Now, in place of the 2016 regulations, the DOL proposes a higher minimum salary level, but one lower than the level that the Obama Administration ordered. The DOL’s new proposal would increase the minimum salary level from $455 to $679 a week (or $35,308 per year). The amount of the increase takes into account inflation since the 2004 increase. The DOL does not propose automatic increases, but rather seeks to update the minimum through periodic reviews that then would involve public notice and comment. The DOL’s new proposal makes no changes to the duties tests for the executive, administrative, or professional exemptions.

For the most part, employers have had to meet the minimum pay threshold through payment of a salary – without considering other types of compensation. In a major change, the DOL’s new proposal would allow employers to count nondiscretionary bonuses and incentive payments, as well as commissions, to satisfy up to 10 percent of the minimum salary amount, provided they pay such amounts annually or more frequently. The Obama Administration’s 2016 regulations also contained a similar provision, as long as the payments were made at least quarterly.

The DOL’s proposal also addresses the highly compensated employee exemption. Adopted in 2004, this federal FLSA exemption covers highly paid employees who customarily and regularly perform one or more exempt executive, administrative, or professional duties. The 2004 regulations required at least a $100,000 annual compensation level. The 2016 regulations increased the minimum level to $134,004 a year. The new proposal seeks to continue the same methodology as the 2016 rule for setting this exemption’s minimum pay level – the 90th percentile of full-time salaried workers nationally. Projected forward to 2020, the DOL now proposes a minimum annual compensation level of $147,414 for the highly compensated employee exemption.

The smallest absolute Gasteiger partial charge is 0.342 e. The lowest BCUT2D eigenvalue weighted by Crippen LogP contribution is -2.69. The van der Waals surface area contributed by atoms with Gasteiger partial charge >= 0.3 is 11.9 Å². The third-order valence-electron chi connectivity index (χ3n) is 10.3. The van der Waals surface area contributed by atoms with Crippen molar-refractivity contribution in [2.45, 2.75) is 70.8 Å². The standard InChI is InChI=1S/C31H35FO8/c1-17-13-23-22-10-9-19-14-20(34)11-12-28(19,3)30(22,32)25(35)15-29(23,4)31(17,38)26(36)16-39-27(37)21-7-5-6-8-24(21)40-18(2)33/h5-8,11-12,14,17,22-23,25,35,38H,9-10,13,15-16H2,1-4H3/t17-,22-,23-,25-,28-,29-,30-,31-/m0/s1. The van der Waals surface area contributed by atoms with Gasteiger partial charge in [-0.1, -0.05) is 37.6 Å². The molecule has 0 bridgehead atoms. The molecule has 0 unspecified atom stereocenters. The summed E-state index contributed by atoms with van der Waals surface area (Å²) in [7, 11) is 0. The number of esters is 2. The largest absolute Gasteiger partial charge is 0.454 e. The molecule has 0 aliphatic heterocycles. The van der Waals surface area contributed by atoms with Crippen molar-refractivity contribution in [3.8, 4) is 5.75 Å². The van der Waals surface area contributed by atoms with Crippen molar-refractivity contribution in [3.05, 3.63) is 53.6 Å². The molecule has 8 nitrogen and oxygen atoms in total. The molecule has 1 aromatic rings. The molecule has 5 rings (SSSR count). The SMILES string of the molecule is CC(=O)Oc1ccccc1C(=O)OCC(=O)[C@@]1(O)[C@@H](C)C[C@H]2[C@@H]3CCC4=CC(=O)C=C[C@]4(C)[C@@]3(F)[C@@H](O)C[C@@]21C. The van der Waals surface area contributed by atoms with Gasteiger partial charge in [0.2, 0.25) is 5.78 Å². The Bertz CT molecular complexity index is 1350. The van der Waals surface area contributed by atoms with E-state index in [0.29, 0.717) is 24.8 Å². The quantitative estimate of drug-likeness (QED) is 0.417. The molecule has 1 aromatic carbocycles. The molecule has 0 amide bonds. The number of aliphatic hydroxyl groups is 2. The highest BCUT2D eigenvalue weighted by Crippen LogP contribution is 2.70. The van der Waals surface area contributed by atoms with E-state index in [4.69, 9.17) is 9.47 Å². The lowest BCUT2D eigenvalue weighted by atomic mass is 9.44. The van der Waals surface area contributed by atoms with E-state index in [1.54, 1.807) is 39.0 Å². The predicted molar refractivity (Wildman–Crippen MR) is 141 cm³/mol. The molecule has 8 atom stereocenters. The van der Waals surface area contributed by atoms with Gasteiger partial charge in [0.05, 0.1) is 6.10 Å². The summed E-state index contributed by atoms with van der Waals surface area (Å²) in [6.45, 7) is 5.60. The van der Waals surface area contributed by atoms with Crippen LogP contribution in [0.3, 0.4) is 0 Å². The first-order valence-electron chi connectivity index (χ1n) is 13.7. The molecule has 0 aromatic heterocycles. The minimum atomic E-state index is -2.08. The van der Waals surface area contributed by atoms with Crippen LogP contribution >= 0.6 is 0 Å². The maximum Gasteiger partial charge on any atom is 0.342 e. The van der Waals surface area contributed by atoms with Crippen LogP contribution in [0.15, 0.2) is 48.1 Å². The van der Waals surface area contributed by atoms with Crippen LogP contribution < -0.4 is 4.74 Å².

Additionally, the DOL proposes changes in the lower special salary levels set for certain US territories. It also seeks to update the base rate for exempt employees in the motion picture producing industry to $1,036 per week (or a proportionate amount based on the number of days worked), for employees who meet the duties tests for the executive, administrative, or professional exemptions. Again, the DOL proposes to revisit the minimum pay requirements in the future, but to do so regularly every four years, but through the regulatory rulemaking notice-and-comment process.